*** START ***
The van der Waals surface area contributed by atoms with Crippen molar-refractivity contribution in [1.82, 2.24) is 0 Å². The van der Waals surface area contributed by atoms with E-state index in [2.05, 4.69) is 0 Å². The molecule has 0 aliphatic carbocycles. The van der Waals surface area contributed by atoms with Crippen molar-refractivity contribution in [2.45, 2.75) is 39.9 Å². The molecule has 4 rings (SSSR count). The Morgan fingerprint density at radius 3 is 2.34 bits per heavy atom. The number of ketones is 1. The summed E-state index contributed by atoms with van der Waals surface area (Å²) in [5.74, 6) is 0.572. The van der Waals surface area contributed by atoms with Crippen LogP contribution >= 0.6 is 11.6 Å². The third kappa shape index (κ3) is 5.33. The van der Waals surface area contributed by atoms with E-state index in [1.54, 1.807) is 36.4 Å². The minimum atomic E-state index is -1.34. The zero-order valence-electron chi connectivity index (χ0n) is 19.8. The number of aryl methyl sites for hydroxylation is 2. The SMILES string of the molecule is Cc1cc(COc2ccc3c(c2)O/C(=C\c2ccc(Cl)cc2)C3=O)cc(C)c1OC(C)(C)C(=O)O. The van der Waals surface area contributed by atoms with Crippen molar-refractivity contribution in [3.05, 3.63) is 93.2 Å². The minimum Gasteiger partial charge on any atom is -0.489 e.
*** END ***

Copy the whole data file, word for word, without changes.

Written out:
The van der Waals surface area contributed by atoms with Crippen molar-refractivity contribution in [1.82, 2.24) is 0 Å². The van der Waals surface area contributed by atoms with E-state index in [2.05, 4.69) is 0 Å². The molecule has 0 aliphatic carbocycles. The van der Waals surface area contributed by atoms with Crippen molar-refractivity contribution in [2.45, 2.75) is 39.9 Å². The molecule has 4 rings (SSSR count). The Morgan fingerprint density at radius 3 is 2.34 bits per heavy atom. The number of ketones is 1. The summed E-state index contributed by atoms with van der Waals surface area (Å²) in [5.74, 6) is 0.572. The van der Waals surface area contributed by atoms with Crippen LogP contribution >= 0.6 is 11.6 Å². The third kappa shape index (κ3) is 5.33. The van der Waals surface area contributed by atoms with E-state index in [1.54, 1.807) is 36.4 Å². The minimum atomic E-state index is -1.34. The zero-order valence-electron chi connectivity index (χ0n) is 19.8. The number of aryl methyl sites for hydroxylation is 2. The SMILES string of the molecule is Cc1cc(COc2ccc3c(c2)O/C(=C\c2ccc(Cl)cc2)C3=O)cc(C)c1OC(C)(C)C(=O)O. The van der Waals surface area contributed by atoms with Crippen molar-refractivity contribution in [3.05, 3.63) is 93.2 Å². The minimum Gasteiger partial charge on any atom is -0.489 e.